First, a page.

Image courtesy of: ESPNcricinfo
Former New Zealand Cricket (NZC) chief executive Justin Vaughan has revealed that he had a bad feeling about corruption being rife in the now defunct Indian Cricket League (ICL).
Vaughan’s comments come after ex-New Zealand batsman Lou Vincent brought to light the fact that he knew of at least 12 county matches that had been fixed and the names of numerous players involved in match-fixing.
Vaughan was NZC’s chief executive in 2007, which was when the ICL was launched, and he expressed his fears when many national cricketers signed up for the tournament, even though it put their international careers at risk.
Vincent was one of the players that played in the league and as a result, he never represented New Zealand again.
“There was a general bad smell coming from that competition,” Vaughan was quoted as saying in Sunday Star Times. “None of the players were contracted to New Zealand Cricket or actively playing for any of our domestic teams. It was a rebel league. It was unsanctioned. We felt that competition was totally in another orbit. It was ring fenced so it almost wasn’t our problem.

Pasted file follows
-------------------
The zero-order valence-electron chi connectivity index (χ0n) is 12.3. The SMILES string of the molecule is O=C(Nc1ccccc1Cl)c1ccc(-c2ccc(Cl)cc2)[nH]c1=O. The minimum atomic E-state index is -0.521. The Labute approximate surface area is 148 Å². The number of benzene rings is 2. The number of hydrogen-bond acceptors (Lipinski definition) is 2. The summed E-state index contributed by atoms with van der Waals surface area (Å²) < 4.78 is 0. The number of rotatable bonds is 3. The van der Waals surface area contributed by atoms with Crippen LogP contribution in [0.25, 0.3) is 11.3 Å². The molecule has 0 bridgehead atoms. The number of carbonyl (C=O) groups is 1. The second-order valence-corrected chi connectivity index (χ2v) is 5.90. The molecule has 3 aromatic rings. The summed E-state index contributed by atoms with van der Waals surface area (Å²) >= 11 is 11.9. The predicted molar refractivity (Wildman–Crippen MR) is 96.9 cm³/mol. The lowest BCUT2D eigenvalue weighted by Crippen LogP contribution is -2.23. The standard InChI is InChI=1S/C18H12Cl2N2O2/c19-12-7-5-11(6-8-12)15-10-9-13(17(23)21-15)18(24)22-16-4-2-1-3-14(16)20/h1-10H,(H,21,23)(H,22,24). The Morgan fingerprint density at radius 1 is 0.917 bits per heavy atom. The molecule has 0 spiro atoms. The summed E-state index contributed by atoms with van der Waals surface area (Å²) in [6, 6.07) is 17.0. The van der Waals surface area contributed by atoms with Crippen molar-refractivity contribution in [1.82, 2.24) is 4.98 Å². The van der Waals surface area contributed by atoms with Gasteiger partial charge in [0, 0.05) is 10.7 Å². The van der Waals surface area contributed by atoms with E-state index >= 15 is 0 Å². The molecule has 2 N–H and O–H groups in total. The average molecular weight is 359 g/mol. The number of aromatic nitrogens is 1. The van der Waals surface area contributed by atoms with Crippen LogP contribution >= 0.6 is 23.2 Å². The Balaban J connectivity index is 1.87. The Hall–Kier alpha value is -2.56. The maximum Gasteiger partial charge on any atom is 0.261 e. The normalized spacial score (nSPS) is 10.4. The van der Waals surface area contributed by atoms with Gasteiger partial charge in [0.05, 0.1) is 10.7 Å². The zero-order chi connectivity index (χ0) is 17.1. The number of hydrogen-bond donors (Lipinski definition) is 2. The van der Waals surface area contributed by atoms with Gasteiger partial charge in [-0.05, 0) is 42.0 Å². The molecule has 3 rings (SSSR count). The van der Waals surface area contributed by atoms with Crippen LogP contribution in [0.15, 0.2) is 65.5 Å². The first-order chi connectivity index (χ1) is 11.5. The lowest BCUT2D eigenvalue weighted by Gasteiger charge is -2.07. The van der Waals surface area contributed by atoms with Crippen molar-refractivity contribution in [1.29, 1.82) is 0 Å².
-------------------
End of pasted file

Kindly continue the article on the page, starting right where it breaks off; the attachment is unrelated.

“I guess we always hoped that New Zealand players weren’t going to get caught up in wrongdoings that were going on in that competition but it was out of our mindset because we were dealing with the Black Caps and all the competitions they were playing in and all the ICC sanctioned competitions and they were quite separate.”
Vaughan also noted that he saddened by the amount of damage these allegations have had on the sport and added that he was shocked to learn that match-fixing has become rife in county cricket, according to Vincent’s revelations.
“Whenever one of your own gets involved in these activities, even if it wasn’t when he was representing New Zealand, it undoubtedly stains the reputation,” he said. “It’s unfortunate but it’s inevitable.
“I am very disappointed. It was no surprise perhaps that there was involvement in the ICL but it’s surprising to see that it was able to then spread into the likes of domestic cricket in England.”